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Access legacy bundled services for Python 3

This page describes how to install and use legacy bundled services with the Python 3 runtime for the standard environment. Your app can access the bundled services through the App Engine services SDK for Python 3.

Before you begin

Installing the App Engine services SDK

To install the App Engine services SDK, follow these steps:

  1. Include the SDK with your app by adding the following line to your requirements.txt file:

    appengine-python-standard>=0.2.2
    

    You can find the SDK on GitHub under the appengine-python-standard repo, and on PyPI as an alpha package.

  2. Add the following code in your main Python script. This code creates WSGI middleware that sets the variables required to enable your API calls.

    Flask

    from flask import Flask
    from google.appengine.api import wrap_wsgi_app
    
    app = Flask(__name__)
    app.wsgi_app = wrap_wsgi_app(app.wsgi_app)
    

    Django

    from DJANGO_PROJECT_NAME.wsgi import application
    from google.appengine.api import wrap_wsgi_app
    
    app = wrap_wsgi_app(application)
    

    Pyramid

    from pyramid.config import Configurator
    from google.appengine.api import wrap_wsgi_app
    
    config = Configurator()
    # make configuration settings
    app = config.make_wsgi_app()
    app = wrap_wsgi_app(app)
    

    WSGI

    import google.appengine.api
    
    def app(environ, start_response):
        start_response('200 OK', [('Content-Type', 'text/plain')])
        yield b'Hello world!\n'
    
    app = google.appengine.api.wrap_wsgi_app(app)
    
  3. Add the following line to your app.yaml file before deploying your app:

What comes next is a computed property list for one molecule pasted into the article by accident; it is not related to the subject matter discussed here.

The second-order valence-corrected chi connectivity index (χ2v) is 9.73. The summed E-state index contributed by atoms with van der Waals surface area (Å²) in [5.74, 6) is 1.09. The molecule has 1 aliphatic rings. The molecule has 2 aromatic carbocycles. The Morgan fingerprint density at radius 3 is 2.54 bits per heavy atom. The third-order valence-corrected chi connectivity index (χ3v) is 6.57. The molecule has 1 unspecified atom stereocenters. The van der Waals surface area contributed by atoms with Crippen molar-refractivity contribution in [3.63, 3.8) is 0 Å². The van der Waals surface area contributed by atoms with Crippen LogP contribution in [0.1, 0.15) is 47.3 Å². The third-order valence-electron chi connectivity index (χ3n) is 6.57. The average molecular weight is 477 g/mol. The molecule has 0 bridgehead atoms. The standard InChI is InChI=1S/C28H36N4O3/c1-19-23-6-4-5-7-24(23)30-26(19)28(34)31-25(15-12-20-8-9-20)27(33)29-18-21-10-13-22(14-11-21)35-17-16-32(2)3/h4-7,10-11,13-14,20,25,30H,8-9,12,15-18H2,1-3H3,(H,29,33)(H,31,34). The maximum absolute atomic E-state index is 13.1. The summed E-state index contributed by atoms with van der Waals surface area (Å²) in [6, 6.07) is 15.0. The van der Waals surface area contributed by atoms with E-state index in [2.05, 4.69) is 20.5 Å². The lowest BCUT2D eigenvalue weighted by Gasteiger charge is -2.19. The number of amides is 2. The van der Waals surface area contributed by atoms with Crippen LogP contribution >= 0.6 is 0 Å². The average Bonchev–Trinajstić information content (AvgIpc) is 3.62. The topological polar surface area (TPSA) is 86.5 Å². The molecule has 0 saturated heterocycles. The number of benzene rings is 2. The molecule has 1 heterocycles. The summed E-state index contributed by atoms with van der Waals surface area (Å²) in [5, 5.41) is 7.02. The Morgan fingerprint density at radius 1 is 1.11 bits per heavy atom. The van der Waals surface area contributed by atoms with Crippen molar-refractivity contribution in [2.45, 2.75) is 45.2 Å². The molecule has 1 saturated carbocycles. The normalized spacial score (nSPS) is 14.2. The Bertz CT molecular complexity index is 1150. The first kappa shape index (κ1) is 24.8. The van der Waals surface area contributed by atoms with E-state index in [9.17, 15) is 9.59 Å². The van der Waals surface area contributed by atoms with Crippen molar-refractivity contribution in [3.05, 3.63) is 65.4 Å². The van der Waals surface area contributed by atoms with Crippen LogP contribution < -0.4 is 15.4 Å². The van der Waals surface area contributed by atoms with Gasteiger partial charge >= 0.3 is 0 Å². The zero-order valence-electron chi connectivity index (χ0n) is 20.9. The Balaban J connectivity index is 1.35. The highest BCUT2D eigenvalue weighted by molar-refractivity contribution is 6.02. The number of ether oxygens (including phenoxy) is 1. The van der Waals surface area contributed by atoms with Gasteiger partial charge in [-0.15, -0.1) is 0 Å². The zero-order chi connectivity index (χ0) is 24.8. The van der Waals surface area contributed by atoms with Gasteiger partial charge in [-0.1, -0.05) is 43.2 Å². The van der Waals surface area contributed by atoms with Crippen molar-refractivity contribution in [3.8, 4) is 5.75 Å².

app_engine_apis: true
    
  4. To deploy your app, use the gcloud app deploy command.

Migration considerations

You should be aware of the following considerations if you are migrating to the Python 3 runtime and your app uses legacy bundled services:

Testing and deployment

To test the legacy bundled services functionality in your Python 3 app, you can use the local development server. When running the dev_appserver.py command, you must set the --runtime_python_path argument to include a path to the Python 3 interpreter. For example:

   dev_appserver.py --runtime_python_path=/usr/bin/python3

You can also set the argument to a comma-separated key-value list like this:

   dev_appserver.py --runtime_python_path="python27=/user/bin/python2.7,python3=/usr/bin/python3"

To deploy your app, use the gcloud app deploy command.

Web frameworks

webapp2 is not bundled or supported in Python 3, so any application needs to be rewritten to make use of any WSGI-compatible framework (such as Flask).

A recommended migration strategy is to first replace the use of webapp2 in your Python 2.7 app with Flask (or an alternative web framework such as Django, Pyramid, Bottle, or web.py), while remaining on Python 2.7. Then, when your updated app is stable, migrate the code to Python 3 and deploy and test using App Engine for Python 3.

For examples of how to convert Python 2.7 apps which use webapp2 to use the Flask framework, you can refer to these additional resources.

Using handlers

A Python 3 app can only have one script associated with it, so if your app.yaml has multiple script handlers mapping URLs to different scripts, you will need to combine those scripts into one which handles the URL routing.

The following example shows the handler differences in the app.yaml file for the respective runtimes.